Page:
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Jakob Weil's Contribution to a Modern Concept of Haggadah

Jakob Weil's Contribution to a Modern Concept of Haggadah Jakob WeiVs Contribution to a Modern Concept of Haggadah* BY MAREN R. NIEHOFF Jakob Weil's Fragmente aus Talmud und Rabbinen is a highly significant work,1 because it introduces a new attitude towards rabbinic Haggadah into the German Kulturbereich and anticipates views that became of central importance to the Wissenschaft desjudentums later in the nineteenth century. Weil (1792-1864) is in fact the first to focus on Haggadah as an essential and vibrant expression of Judaism, one which he regards as preserving the original elements of the Mosaic religion. He is thus a pioneer in developing an overall historico-literary conceptualisation ofJudaism - an approach earlier avoided by Moses Mendelssohn, but later fervently advocated by the Wissenschaft desjudentums. In the light of Leopold Zunz's subsequent work it is particularly significant that Weil regards Haggadah as an example of rational-ethical literature with distinctly individualist and spiritual tendencies. These notions of Haggadah are informed by Weil's broad familiarity with the various humanist disciplines. He draws on contemporary Christian scholarship (Johann Gottfried Herder, Karl Friedrich Eichhorn, Johann David Michaelis), on both Jewish and Christian philosophy (Maimonides, Mendelssohn, Immanuel Kant) and on contemporary literature (Christoph Martin Wieland, Friedrich Schiller). Weil's erudition, his broad secular training http://www.deepdyve.com/assets/images/DeepDyve-Logo-lg.png Leo Baeck Institute Year Book Oxford University Press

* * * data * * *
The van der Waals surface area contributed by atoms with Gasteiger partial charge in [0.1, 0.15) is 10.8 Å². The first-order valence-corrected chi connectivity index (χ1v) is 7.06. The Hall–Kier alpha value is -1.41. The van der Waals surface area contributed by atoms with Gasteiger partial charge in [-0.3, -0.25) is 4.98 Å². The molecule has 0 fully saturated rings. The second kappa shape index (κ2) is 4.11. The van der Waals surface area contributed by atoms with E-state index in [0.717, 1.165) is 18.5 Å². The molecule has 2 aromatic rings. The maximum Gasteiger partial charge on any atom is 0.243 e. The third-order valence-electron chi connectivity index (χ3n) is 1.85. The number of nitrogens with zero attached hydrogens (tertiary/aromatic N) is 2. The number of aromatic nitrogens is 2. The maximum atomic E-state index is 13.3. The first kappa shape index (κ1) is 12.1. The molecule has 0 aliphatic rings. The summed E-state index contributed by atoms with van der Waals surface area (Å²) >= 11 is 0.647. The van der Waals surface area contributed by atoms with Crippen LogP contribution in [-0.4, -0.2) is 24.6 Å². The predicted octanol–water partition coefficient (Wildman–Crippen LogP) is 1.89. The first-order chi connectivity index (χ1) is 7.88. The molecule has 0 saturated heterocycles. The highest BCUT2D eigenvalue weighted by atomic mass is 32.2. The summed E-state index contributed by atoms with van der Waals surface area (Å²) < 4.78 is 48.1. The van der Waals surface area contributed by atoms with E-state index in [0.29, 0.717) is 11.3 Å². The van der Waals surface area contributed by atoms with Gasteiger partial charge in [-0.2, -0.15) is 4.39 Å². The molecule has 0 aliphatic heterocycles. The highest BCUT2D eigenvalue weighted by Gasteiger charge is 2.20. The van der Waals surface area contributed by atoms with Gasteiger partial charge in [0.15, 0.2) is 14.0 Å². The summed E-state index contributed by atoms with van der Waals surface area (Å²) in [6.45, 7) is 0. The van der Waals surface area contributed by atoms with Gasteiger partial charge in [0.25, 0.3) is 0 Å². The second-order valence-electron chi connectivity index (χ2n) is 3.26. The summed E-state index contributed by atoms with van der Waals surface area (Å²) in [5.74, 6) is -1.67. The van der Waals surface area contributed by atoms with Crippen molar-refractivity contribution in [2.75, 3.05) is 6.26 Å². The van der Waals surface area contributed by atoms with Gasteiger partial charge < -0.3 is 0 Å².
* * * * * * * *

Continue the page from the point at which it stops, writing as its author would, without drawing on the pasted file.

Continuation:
Jakob Weil's Contribution to a Modern Concept of Haggadah

Abstract

Jakob WeiVs Contribution to a Modern Concept of Haggadah* BY MAREN R. NIEHOFF Jakob Weil's Fragmente aus Talmud und Rabbinen is a highly significant work,1 because it introduces a new attitude towards rabbinic Haggadah into the German Kulturbereich and anticipates views that became of central importance to the Wissenschaft desjudentums later in the nineteenth century. Weil (1792-1864) is in fact the first to focus on Haggadah as an essential and vibrant expression of Judaism, one which he regards as preserving the original elements of the Mosaic religion. He is thus a pioneer in developing an overall historico-literary conceptualisation ofJudaism - an approach earlier avoided by Moses Mendelssohn, but later fervently advocated by the Wissenschaft desjudentums. In the light of Leopold Zunz's subsequent work it is particularly significant that Weil regards Haggadah as an example of rational-ethical literature with distinctly individualist and spiritual tendencies. These notions of Haggadah are informed by Weil's broad familiarity with the various humanist disciplines. He draws on contemporary Christian scholarship (Johann Gottfried Herder, Karl Friedrich Eichhorn, Johann David Michaelis), on both Jewish and Christian philosophy (Maimonides, Mendelssohn, Immanuel Kant) and on contemporary literature (Christoph Martin Wieland, Friedrich Schiller). Weil's erudition, his broad secular training
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